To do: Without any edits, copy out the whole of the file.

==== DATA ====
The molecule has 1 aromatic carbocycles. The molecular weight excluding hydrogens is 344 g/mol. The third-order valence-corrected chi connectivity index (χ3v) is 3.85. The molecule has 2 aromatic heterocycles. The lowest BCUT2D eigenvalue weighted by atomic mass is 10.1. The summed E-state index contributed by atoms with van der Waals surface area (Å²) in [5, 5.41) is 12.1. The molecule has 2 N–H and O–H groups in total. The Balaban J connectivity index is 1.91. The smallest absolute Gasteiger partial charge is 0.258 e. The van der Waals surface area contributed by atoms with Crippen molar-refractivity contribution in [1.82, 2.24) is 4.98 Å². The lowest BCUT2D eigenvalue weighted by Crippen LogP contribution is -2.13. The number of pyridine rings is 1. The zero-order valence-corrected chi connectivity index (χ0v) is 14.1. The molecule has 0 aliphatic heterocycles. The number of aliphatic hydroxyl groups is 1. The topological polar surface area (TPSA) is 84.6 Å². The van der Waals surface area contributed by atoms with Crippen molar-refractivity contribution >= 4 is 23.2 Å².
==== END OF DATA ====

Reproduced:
The molecule has 1 aromatic carbocycles. The molecular weight excluding hydrogens is 344 g/mol. The third-order valence-corrected chi connectivity index (χ3v) is 3.85. The molecule has 2 aromatic heterocycles. The lowest BCUT2D eigenvalue weighted by atomic mass is 10.1. The summed E-state index contributed by atoms with van der Waals surface area (Å²) in [5, 5.41) is 12.1. The molecule has 2 N–H and O–H groups in total. The Balaban J connectivity index is 1.91. The smallest absolute Gasteiger partial charge is 0.258 e. The van der Waals surface area contributed by atoms with Crippen molar-refractivity contribution in [1.82, 2.24) is 4.98 Å². The lowest BCUT2D eigenvalue weighted by Crippen LogP contribution is -2.13. The number of pyridine rings is 1. The zero-order valence-corrected chi connectivity index (χ0v) is 14.1. The molecule has 0 aliphatic heterocycles. The number of aliphatic hydroxyl groups is 1. The topological polar surface area (TPSA) is 84.6 Å². The van der Waals surface area contributed by atoms with Crippen molar-refractivity contribution >= 4 is 23.2 Å².